Quick Launch

Wake County News > Posts > Wake Presents $1.13 Billion Recommended Budget
May 18
Wake Presents $1.13 Billion Recommended Budget

Wake County Manager Jim Hartmann presented the County's $1.13 billion fiscal year (FY) 2016 recommended budget, an increase of $67 million over the FY2015 budget, to the Board of Commissioners during its regularly scheduled meeting Monday, May 18, 2015.

A key component of the budget is a 2.9-cent property tax increase, which will generate $36.5 million in new revenue to meet the growing needs of our population of more than one million people. The new property tax rate will increase from 57.8 cents in FY15 to 60.7 cents in FY16. Property owners will see an average increase of $77 per year on a home valued at $266,000.

"Although we've become more efficient in some areas, our gains in efficiency are not keeping pace with the rising demand for service," said Hartmann. "We have to find opportunities to do more without further decreasing our expenditures, while, at the same time, being measured in our funding increases."

The FY2016 recommended budget includes significant expansions for education. The Wake County Public School System will receive about half of the new revenue, $34.6 million, to fund operating expenses. This represents the largest increase that WCPSS has ever received from the County in a single year. Wake Technical Community College, the state's largest community college, will receive $2.9 million in additional funds to support start-up costs and operating expenses for new facilities.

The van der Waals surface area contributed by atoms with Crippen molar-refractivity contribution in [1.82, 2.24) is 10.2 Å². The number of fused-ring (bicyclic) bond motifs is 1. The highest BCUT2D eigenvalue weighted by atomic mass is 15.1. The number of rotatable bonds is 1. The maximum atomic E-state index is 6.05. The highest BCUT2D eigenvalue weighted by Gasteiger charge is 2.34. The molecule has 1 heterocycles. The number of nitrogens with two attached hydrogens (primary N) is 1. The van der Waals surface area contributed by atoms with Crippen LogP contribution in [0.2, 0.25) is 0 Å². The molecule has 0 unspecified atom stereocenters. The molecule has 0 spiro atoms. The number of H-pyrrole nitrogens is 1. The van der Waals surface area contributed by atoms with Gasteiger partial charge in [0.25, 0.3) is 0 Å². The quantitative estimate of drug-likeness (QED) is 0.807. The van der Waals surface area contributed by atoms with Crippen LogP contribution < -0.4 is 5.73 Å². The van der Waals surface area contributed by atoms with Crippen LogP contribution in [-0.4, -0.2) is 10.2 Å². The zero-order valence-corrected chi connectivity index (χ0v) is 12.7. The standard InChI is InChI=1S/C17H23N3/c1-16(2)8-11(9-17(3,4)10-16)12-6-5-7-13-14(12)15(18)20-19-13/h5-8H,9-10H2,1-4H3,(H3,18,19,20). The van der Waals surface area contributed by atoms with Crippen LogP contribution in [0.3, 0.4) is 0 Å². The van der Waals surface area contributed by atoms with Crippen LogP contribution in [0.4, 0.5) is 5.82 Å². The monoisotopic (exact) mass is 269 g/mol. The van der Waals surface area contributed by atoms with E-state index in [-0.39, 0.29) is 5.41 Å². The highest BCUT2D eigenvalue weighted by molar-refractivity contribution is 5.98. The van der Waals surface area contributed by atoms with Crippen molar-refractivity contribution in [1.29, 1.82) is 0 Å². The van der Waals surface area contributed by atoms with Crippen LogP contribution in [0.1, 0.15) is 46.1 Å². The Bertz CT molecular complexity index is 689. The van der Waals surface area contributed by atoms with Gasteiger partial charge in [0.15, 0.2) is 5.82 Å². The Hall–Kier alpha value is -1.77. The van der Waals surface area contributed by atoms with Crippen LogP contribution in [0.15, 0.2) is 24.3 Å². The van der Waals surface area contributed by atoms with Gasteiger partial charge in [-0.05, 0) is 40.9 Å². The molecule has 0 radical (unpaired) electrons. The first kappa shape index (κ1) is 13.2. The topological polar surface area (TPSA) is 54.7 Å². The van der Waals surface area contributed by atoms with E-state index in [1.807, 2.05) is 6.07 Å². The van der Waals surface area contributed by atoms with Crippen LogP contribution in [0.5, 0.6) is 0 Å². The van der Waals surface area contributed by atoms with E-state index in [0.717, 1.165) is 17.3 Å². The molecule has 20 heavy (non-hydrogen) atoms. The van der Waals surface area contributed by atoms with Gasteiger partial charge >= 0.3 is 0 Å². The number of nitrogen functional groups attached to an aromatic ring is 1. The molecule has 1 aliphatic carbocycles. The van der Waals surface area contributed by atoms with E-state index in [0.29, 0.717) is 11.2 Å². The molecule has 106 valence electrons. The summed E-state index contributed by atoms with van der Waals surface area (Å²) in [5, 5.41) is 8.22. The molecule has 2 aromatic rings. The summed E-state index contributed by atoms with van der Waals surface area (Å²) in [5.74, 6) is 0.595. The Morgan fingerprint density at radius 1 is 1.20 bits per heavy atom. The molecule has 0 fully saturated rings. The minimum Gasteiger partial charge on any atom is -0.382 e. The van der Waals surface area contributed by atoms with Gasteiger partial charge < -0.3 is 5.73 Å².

"A quality education system and an educated workforce are two of our most important economic development tools. They're important for all of North Carolina, not just Wake County," said Hartmann. "As I promised last year, I'm committed to working with Superintendent James Merrill to develop a long-term funding plan to support the school system's strategic initiatives for improving student achievement."

Other highlights of the recommended budget include:

Public Safety

  • Emergency Medical Services will receive approximately $2.6 million in new funding to convert crews from 24-hour shifts to 12-hour shifts. The change will allow EMS to better manage peak service times, increase its availability and improve response times for our expanding community.
  • The Wake County Sheriff's Office will receive $1.4 million in additional funds and 15 new positions in this budget. The majority of the money will go towards hiring a Health Services Administrator, six detention officers and six nurses to work at the jail to better serve the growing number of inmates with mental health and substance abuse problems.
  • The City-County Bureau of Identification will receive $162,000 in additional funding and two new positions, one for a latent print examiner. The examiner will help decrease a mounting case backlog and help catch criminals by successfully identifying finger, hand and foot prints from crime scenes.

Human Services

  • Human Services will receive $2.5 million in additional funding and new positions for 25 full- and part-time employees.